The Hill Times: Lowering the interest rate of instalment loans is the right thing to do

Posted February 5, 2024

As a result of being trapped in a high-interest debt loan, people report going without basic necessities, lapsing on other bills, losing retirement savings, skipping important medical visits, and more.

Last year, the federal government launched a consultation to crack down on predatory lending, a commitment it made in Budget 2021. The consultation period was concluded in August 2023, and subsequently we saw draft regulations for changing the criminal interest rate for instalment loans from 48 per cent Annualized Percentage Rate (APR) to 35 per cent APR.

Instalment loans are loans of higher amounts to be paid back in instalments over a period of time. These could range from $2,000 to $10,000 or more. Currently, the Criminal Code of Canada allows lenders to charge 60 per cent Effective Annual Rate interest, which is equivalent to 48 per cent APR. On top of this, lenders can charge insurance, penalties, and other fees.

ACORN Canada, a national community union made up of low- and moderate-income people, through our Fair Banking campaign, has been asking the federal government to lower these exorbitant interest rates for years, as many low- and moderate-income people are forced to rely on fringe lenders such as Money Mart, Easy Financial, and the like to meet financial emergencies in the absence of fair credit alternatives.

But as the federal government finally moves ahead, not everyone is happy.

The Canadian Payday Lenders Association, of which some big banks such as BMO, TD, and RBC are also members, recently started an information campaign alleging that the federal government’s move to reduce the criminal interest rate will cut off many Canadians from accessing credit. They argue a lower interest rate will put lenders out of business, and people will have to switch to more expensive payday loans and loan sharks. They also claim that such loans help people by building their credit score. A letter template was also posted to scare borrowers. But the evidence shows that this campaign is based on myths and misinformation.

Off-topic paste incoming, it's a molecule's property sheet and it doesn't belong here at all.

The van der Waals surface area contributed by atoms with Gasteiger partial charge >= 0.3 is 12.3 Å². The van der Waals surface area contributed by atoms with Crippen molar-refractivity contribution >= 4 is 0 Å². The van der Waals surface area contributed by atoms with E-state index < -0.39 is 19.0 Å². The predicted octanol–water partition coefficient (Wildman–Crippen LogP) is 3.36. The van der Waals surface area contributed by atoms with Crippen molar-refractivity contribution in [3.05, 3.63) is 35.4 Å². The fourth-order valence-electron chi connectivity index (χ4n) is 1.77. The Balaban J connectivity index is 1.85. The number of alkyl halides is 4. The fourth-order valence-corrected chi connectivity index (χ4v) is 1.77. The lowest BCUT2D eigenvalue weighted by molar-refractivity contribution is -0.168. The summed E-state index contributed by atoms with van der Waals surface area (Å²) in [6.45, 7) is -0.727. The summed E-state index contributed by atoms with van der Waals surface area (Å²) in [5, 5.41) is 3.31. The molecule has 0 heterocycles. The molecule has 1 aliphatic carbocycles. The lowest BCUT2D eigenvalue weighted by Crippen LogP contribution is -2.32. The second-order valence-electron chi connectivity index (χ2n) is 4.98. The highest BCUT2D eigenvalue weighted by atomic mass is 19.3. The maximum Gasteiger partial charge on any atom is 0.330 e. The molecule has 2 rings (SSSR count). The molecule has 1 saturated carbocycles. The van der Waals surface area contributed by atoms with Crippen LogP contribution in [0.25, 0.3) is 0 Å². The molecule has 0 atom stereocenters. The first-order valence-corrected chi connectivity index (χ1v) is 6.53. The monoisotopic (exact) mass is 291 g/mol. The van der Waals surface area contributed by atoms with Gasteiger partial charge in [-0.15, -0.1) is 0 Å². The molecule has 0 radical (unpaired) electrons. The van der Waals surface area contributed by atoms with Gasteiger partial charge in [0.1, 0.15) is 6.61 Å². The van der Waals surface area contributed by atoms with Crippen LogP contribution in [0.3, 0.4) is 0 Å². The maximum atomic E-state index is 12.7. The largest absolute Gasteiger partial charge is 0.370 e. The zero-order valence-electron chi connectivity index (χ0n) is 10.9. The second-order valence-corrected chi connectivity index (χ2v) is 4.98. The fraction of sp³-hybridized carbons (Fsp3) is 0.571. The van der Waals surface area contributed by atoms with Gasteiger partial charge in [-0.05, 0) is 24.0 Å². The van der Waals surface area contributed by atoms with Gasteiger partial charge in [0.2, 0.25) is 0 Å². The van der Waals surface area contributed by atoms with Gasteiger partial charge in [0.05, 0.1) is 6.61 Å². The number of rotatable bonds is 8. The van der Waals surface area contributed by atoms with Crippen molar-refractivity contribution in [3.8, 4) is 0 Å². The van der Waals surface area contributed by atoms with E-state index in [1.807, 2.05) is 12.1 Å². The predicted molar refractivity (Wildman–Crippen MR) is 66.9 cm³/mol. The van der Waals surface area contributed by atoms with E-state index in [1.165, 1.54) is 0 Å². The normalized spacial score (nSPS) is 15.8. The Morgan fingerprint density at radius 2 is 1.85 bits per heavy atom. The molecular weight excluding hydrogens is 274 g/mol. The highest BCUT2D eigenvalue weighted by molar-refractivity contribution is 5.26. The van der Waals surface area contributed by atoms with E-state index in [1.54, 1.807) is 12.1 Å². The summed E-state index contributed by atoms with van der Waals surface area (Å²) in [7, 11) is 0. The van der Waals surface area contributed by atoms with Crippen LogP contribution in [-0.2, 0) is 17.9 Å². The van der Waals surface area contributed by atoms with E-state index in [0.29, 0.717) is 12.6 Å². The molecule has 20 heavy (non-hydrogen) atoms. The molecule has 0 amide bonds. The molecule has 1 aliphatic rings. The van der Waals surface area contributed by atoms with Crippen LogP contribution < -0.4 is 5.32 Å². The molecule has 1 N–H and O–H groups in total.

First of all, fringe lenders will not only survive, but will continue to make profits even after the criminal interest rate is lowered. There is strong evidence from the United States that even after the criminal rate of interest was lowered—to 32.5 per cent for a two-year $2,000 instalment loan, and to only 25 per cent for a five-year $10,000 instalment loan—lenders continued to thrive across the U.S.

Easy Financial (one of the main instalment lenders in Canada) has been boasting to its investors about its growth in Quebec—the only province that already has a 35 per cent APR on instalment loans. In fact, a Toronto Star article quoted Easy Financial CEO Jason Mullins telling investors that its business was in an excellent position to accommodate a lower overall rate cap.

Second, instalment loans and payday loans are not comparable products. Payday loans are loans less than $1,500, and are to be paid back within 62 days. An FCAC survey shows that most people who take out a payday loan borrow $500 or less.

Moreover, loans provided by fringe lenders are already extremely expensive, and their rates and behaviours are comparable to that of loan sharks. It’s common for many low- and moderate-income people who have taken out instalment loans to experience what feels like harassment by these lenders. As they seek to recoup their money—oftentimes double or triple the original loan after interest and fees, lenders will chase down borrowers at their homes, contact their families, and make incessant phone calls.

Third, these loans rarely ever help people to build their credit because of the exorbitant interest rates.

Findings from a recent ACORN survey are a testament to this. We found that 67 per cent of low- and moderate-income people reported that these loans had an adverse effects on their credit score. One-third of the respondents said their loans were refinanced multiple times—a common tactic that predatory lenders use to ensure people are in the trap of debt forever. Further, 72 per cent of respondents reported the loans—and their efforts to repay them at such high interest rates—caused them to go further into debt.

Lowering the criminal interest rate would reduce harm. As a result of being trapped in a high-interest debt situation, respondents to the ACORN survey reported serious consequences like not being able to buy basic necessities (66 per cent), the inability to pay a different bill (48 per cent), reduced amount of savings for retirement (40 per cent), skipping a needed medical appointment (29 per cent), and incurring overdraft fees (26 per cent). A whopping 80 per cent of respondents reported stress, anxiety, and depression as a result of not making all or most of the high interest loan payments.

Government estimates suggest that lowering the interest rate would save people $26-million dollars. Research from the U.S. shows that lowering the criminal interest rate leads to an increase in affordable loans, benefiting all borrowers.

Banks need to support the government’s move. It’s about time that the criminal interest rate is lowered and the government works on providing fair credit options.

Donna Borden is co-chair of the Toronto East York Chapter of ACORN Canada, a national community union of low- and moderate-income people.

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Article by Donna Borden for The Hill Times